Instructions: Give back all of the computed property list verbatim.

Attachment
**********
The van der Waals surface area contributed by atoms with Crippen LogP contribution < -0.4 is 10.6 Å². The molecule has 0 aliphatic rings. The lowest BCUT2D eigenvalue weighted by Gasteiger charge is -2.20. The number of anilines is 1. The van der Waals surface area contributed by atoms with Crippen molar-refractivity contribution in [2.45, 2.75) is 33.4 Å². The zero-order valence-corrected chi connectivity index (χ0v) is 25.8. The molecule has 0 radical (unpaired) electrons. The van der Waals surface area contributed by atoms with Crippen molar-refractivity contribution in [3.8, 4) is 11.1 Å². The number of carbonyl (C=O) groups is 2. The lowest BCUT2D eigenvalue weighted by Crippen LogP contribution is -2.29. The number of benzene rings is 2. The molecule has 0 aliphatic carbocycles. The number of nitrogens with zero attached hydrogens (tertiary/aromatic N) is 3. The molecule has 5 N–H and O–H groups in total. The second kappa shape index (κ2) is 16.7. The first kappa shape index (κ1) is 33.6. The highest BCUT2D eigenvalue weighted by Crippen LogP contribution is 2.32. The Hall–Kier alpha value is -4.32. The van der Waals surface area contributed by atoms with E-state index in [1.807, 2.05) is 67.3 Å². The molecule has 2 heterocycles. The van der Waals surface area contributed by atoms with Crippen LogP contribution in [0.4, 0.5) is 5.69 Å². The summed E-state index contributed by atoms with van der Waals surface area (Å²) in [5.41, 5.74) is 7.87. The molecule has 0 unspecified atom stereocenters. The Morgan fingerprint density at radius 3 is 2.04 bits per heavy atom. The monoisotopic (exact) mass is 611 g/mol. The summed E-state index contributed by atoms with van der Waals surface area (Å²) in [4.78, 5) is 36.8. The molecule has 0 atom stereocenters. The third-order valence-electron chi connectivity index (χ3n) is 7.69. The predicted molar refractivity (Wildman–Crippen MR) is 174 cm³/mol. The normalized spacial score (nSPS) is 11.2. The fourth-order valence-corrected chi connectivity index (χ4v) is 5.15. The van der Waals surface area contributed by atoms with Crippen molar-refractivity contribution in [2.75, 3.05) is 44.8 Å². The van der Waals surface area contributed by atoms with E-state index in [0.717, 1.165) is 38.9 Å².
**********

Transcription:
The van der Waals surface area contributed by atoms with Crippen LogP contribution < -0.4 is 10.6 Å². The molecule has 0 aliphatic rings. The lowest BCUT2D eigenvalue weighted by Gasteiger charge is -2.20. The number of anilines is 1. The van der Waals surface area contributed by atoms with Crippen molar-refractivity contribution in [2.45, 2.75) is 33.4 Å². The zero-order valence-corrected chi connectivity index (χ0v) is 25.8. The molecule has 0 radical (unpaired) electrons. The van der Waals surface area contributed by atoms with Crippen molar-refractivity contribution in [3.8, 4) is 11.1 Å². The number of carbonyl (C=O) groups is 2. The lowest BCUT2D eigenvalue weighted by Crippen LogP contribution is -2.29. The number of benzene rings is 2. The molecule has 0 aliphatic carbocycles. The number of nitrogens with zero attached hydrogens (tertiary/aromatic N) is 3. The molecule has 5 N–H and O–H groups in total. The second kappa shape index (κ2) is 16.7. The first kappa shape index (κ1) is 33.6. The highest BCUT2D eigenvalue weighted by Crippen LogP contribution is 2.32. The Hall–Kier alpha value is -4.32. The van der Waals surface area contributed by atoms with E-state index in [1.807, 2.05) is 67.3 Å². The molecule has 2 heterocycles. The van der Waals surface area contributed by atoms with Crippen LogP contribution in [0.4, 0.5) is 5.69 Å². The summed E-state index contributed by atoms with van der Waals surface area (Å²) in [5.41, 5.74) is 7.87. The molecule has 0 unspecified atom stereocenters. The Morgan fingerprint density at radius 3 is 2.04 bits per heavy atom. The monoisotopic (exact) mass is 611 g/mol. The summed E-state index contributed by atoms with van der Waals surface area (Å²) in [4.78, 5) is 36.8. The molecule has 0 atom stereocenters. The third-order valence-electron chi connectivity index (χ3n) is 7.69. The predicted molar refractivity (Wildman–Crippen MR) is 174 cm³/mol. The normalized spacial score (nSPS) is 11.2. The fourth-order valence-corrected chi connectivity index (χ4v) is 5.15. The van der Waals surface area contributed by atoms with Crippen molar-refractivity contribution in [2.75, 3.05) is 44.8 Å². The van der Waals surface area contributed by atoms with E-state index in [0.717, 1.165) is 38.9 Å².